The RSPB is appealing for information after the disappearance of a satellite-tagged hen harrier in the Yorkshire Dales and has suggested it could have been shot on a grouse moor.
But shooting representatives say that just because the bird’s last known location was on a grouse moor, it does not mean it was illegally killed.
Dryad, a male hen harrier, hatched at a nest in the Forest of Bowland this summer.
He was fitted with a lightweight satellite tag so that scientists could trace his movements once he fledged.
But the bird stopped transmitting on September 7.
The tag’s last transmission showed the bird had been roosting on a grouse moor between Kirkby Stephen and Ravenseat in the Yorkshire Dales National Park.
RSPB staff searched the area but found no trace of Dryad or his tag.
Dryad has not been heard from since.
The charity claims the Dales have become a ‘hotspot’ for suspicious hen harrier disappearances.
In July this year a hen harrier named Harriet, tagged by Natural England, sent her last transmission near Outhgill, just over the border in Cumbria.
A further two disappeared, last transmitting near Bowes, County Durham and Askrigg, North Yorkshire respectively in September 2019. And in 2016, the hen harrier Rowan was found shot in Ravenstonedale, Cumbria.
Elsewhere in North Yorkshire, in 2019 the body of another satellite tagged hen harrier known as River was found shot on the Swinton Estate, North Yorkshire.
Mark Thomas, RSPB head of investigations UK, said: “Illegal killing is the number one factor stalling hen harrier conservation in the UK. Despite all the positive news around 60 juveniles fledging in England this clearly shows the fate of many of these birds once they disperse. Sadly we expect further suspicious disappearances in the next few months following the well-established pattern of previous years.
“If Dryad had died naturally, we would expect his tag to continue transmitting, allowing us to find and recover both body and tag.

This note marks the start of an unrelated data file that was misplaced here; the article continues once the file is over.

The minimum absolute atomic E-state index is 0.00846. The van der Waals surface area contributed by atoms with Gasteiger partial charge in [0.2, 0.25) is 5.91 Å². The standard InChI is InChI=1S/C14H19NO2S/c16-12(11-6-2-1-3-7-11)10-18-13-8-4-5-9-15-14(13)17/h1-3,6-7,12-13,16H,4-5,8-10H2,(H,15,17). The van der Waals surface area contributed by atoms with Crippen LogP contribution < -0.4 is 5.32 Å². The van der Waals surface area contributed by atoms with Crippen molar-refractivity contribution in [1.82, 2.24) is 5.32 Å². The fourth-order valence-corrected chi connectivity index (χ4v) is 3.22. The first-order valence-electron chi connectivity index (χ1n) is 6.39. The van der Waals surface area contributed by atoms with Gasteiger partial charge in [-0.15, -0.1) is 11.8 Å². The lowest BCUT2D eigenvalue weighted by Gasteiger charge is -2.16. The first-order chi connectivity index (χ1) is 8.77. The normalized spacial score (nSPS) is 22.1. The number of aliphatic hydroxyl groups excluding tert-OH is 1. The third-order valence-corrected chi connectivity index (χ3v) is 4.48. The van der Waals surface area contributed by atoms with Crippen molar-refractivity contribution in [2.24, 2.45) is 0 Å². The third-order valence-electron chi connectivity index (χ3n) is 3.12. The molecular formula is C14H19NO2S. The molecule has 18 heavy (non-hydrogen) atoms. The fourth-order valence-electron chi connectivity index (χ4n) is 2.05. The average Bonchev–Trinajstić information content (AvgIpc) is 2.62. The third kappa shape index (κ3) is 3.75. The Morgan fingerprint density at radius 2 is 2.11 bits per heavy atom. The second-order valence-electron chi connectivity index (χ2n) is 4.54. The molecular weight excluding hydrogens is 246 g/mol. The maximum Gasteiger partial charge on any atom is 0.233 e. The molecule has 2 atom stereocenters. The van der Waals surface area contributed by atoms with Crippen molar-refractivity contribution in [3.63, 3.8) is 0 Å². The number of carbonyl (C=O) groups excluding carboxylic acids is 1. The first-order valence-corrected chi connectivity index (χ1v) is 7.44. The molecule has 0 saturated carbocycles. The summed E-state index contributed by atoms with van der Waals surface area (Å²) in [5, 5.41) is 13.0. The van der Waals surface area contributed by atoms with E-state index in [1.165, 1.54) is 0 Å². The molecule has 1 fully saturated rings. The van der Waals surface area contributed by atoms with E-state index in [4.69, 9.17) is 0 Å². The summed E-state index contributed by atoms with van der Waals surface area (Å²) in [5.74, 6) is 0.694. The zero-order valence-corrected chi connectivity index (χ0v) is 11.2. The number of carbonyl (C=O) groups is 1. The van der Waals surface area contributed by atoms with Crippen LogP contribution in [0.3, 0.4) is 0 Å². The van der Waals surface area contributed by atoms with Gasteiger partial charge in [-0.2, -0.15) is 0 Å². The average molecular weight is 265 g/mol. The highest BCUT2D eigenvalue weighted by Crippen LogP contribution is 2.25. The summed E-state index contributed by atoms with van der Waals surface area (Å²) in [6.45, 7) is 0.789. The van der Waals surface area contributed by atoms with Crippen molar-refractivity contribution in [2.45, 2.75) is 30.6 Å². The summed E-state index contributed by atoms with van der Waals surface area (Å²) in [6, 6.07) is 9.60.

“The sudden stop of satellite tags, particularly considering the history of persecution in this area, strongly points to human interference.”
Mark continues: “It is blatantly clear that current legislation is failing to protect our birds of prey and that criminality continues unchecked on grouse moors.
“The Government must act urgently and commit to licensing of grouse shooting with sanctions to withdraw licenses to shoot where criminal behaviours are proven to the satisfaction of the public authorities. Law-abiding estates would have nothing to fear from this approach.”
In response, Sonya Wiggins, from the Yorkshire Dales moorland Group, which represents shoots in the Dales, said it was worrying to hear the bird had disappeared.
“We hope that the bird will reappear safe and well,” she said.
“Within the Dales, hen harriers spend most of their time on land managed for grouse shooting, so most of their transmissions are likely to come from grouse moors, but this does not mean it has been illegally killed on one and they can travel huge distances between transmissions.”
The group pointed to a case in 2017 when a hen harrier disappeared and then reappeared, and its tag was found to be faulty.
Sonya added: “The Moorland Association, along with all other shooting organisations condemn any illegal activity and the joint statement below was issued last year, to which we remain committed.
“This year has been a record year for hen harriers in England with 19 nests producing 52 fledged young.
“12 of these nests were on land managed for grouse shooting.
“Given that grouse shooting as a land use takes place on approximately 25 to 30 per cent of English uplands, our moors are delivering a disproportionately higher number of successful nests and fledged young than any other land use and we are proud of the part we are playing in the recovery of the species.”